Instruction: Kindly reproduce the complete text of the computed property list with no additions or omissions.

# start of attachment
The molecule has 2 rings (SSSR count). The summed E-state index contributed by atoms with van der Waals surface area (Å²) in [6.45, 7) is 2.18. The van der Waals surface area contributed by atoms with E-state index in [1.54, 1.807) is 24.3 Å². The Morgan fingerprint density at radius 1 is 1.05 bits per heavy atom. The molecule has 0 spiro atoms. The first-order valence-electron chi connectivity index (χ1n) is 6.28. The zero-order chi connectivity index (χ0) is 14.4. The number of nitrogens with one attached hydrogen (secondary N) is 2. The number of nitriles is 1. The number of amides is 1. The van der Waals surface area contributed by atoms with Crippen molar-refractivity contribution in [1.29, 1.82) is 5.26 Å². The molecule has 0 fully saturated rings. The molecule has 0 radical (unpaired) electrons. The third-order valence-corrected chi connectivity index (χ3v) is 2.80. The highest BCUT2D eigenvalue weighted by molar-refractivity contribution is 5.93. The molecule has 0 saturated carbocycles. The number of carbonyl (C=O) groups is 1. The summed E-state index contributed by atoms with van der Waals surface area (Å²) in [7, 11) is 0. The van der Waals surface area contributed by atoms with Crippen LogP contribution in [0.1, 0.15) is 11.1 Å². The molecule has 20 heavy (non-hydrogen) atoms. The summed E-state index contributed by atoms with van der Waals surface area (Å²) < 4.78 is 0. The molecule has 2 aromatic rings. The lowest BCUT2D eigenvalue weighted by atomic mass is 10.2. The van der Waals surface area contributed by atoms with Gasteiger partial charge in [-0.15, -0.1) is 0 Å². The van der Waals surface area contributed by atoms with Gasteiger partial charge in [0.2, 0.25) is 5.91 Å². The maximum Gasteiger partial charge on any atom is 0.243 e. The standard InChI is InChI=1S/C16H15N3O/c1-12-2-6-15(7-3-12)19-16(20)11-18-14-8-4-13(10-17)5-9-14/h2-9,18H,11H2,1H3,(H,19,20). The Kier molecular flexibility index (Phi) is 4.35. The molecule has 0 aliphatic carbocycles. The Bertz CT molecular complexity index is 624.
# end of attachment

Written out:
The molecule has 2 rings (SSSR count). The summed E-state index contributed by atoms with van der Waals surface area (Å²) in [6.45, 7) is 2.18. The van der Waals surface area contributed by atoms with E-state index in [1.54, 1.807) is 24.3 Å². The Morgan fingerprint density at radius 1 is 1.05 bits per heavy atom. The molecule has 0 spiro atoms. The first-order valence-electron chi connectivity index (χ1n) is 6.28. The zero-order chi connectivity index (χ0) is 14.4. The number of nitrogens with one attached hydrogen (secondary N) is 2. The number of nitriles is 1. The number of amides is 1. The van der Waals surface area contributed by atoms with Crippen molar-refractivity contribution in [1.29, 1.82) is 5.26 Å². The molecule has 0 fully saturated rings. The molecule has 0 radical (unpaired) electrons. The third-order valence-corrected chi connectivity index (χ3v) is 2.80. The highest BCUT2D eigenvalue weighted by molar-refractivity contribution is 5.93. The molecule has 0 saturated carbocycles. The number of carbonyl (C=O) groups is 1. The summed E-state index contributed by atoms with van der Waals surface area (Å²) in [7, 11) is 0. The van der Waals surface area contributed by atoms with Crippen LogP contribution in [0.1, 0.15) is 11.1 Å². The molecule has 20 heavy (non-hydrogen) atoms. The summed E-state index contributed by atoms with van der Waals surface area (Å²) < 4.78 is 0. The molecule has 2 aromatic rings. The lowest BCUT2D eigenvalue weighted by atomic mass is 10.2. The van der Waals surface area contributed by atoms with Gasteiger partial charge in [-0.15, -0.1) is 0 Å². The van der Waals surface area contributed by atoms with Gasteiger partial charge in [0.2, 0.25) is 5.91 Å². The maximum Gasteiger partial charge on any atom is 0.243 e. The standard InChI is InChI=1S/C16H15N3O/c1-12-2-6-15(7-3-12)19-16(20)11-18-14-8-4-13(10-17)5-9-14/h2-9,18H,11H2,1H3,(H,19,20). The Kier molecular flexibility index (Phi) is 4.35. The molecule has 0 aliphatic carbocycles. The Bertz CT molecular complexity index is 624.